History of fuse boxes
Thomas Edison patented his electrical distribution system in the 1880’s and by the 1890’s had patented the fuses. Shortly after, a fuse box was created and added for protection to house the distribution system. It was the first electrical box introduced in the electrical industry which was used to address the electrical safety concerns in homes. Fuse box panels were installed in homes through the 1950’s.
Fuse boxes held 12 or fewer fuses and didn’t allow room for expansion. Basically, the more appliances and devices people had, the more often their fuses would blow. To deal with the constant blowing of fuses people would install too large a fuse, their reasoning being that if they installed a larger fuse, it wouldn’t burn out as often. Believe it or not, because they are copper, people even stuck pennies in their fuse boxes to keep them running! And they were correct – it WOULDN’T burn out. However, they could be shocked, or their devices and appliances could be ruined. They might even start a fire. People could die. Essentially, the bottom line was that the average person couldn’t be trusted, so the code had to change, and so did the panels.
How does a fuse work?
Fuses are relatively simple and safe, when used within their capacity. Inside the cylindrical container is a tiny strip of metal. This piece of metal is made to carry a certain amount of electricity. If the electricity at any point surges, the metal overheats and breaks, which stops the flow of electricity. This is why you have a blown fuse, and no more electricity to whatever it was supplying. This is essentially the same as how car or boat fuses work. Fuses are easy to replace, and you can conveniently and literally see the blown fuse. Then, you would simply unscrew it and replace it with the same amperage as the one you removed. Circuit breakers, although you can’t see inside them, usually only require a reset. And of course, breaker panels – as long as the wiring is rated for it – can carry a much larger electrical load.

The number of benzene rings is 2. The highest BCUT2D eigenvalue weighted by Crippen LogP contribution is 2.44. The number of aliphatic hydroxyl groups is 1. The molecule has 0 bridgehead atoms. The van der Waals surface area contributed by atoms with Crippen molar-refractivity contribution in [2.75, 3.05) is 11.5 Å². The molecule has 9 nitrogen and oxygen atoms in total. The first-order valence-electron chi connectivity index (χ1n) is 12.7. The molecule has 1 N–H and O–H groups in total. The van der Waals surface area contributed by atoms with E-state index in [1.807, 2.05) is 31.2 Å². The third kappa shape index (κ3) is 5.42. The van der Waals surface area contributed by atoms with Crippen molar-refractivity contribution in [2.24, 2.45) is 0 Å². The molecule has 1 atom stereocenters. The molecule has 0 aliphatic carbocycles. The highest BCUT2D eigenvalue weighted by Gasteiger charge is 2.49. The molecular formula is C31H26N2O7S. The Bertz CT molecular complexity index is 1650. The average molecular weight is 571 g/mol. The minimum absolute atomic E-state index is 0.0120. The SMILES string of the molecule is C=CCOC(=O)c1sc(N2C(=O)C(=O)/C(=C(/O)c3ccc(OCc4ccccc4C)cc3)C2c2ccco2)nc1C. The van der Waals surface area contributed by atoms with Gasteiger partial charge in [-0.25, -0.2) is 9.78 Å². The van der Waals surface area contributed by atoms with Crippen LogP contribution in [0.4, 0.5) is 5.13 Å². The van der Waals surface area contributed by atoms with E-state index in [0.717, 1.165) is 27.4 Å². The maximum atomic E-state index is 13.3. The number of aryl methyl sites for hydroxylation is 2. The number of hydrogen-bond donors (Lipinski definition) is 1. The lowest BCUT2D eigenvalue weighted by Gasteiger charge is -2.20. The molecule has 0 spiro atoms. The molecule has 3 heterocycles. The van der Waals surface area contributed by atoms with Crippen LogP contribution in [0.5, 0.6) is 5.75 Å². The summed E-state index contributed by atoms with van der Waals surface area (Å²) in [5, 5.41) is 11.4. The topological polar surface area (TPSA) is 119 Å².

What do I do with my fuse box?
Home owners are advised to take serious precaution if changing out a blown fuse due to the electrical shock hazard that exists. Your best bet is to contact a qualified electrician to have your fuse box panel removed and a modern circuit breaker panel to be installed in place.
Be aware that most insurance companies will not insure your home or the home you are purchasing, without this fuse box being replaced with a breaker distribution panel and the other related issues being brought up to code. Or they may insure you, but at a much higher cost. Again, consumers are to blame for this, as the fuse boxes are actually safer when used correctly. Even the best circuit breaker has a chance – however miniscule – to fail to interrupt the circuit. But there is very little chance of that happening if a licensed professional electrician properly installs a good breaker panel. Most electricians will no longer service homes with fuse box panels simply because of liability. Also, keep in mind that depending on the home and who owned it previously, it may require additional wiring as well.
For more information on fuse box panels, click on the link or call us today and speak with one of our professionals for help with your fuse box concerns.
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ALWAYS call and check with a qualified electrician before attempting or acting upon anything you read on this site. Changes are always happening within the NEC, standards and regulations, and State, County, and City by-laws.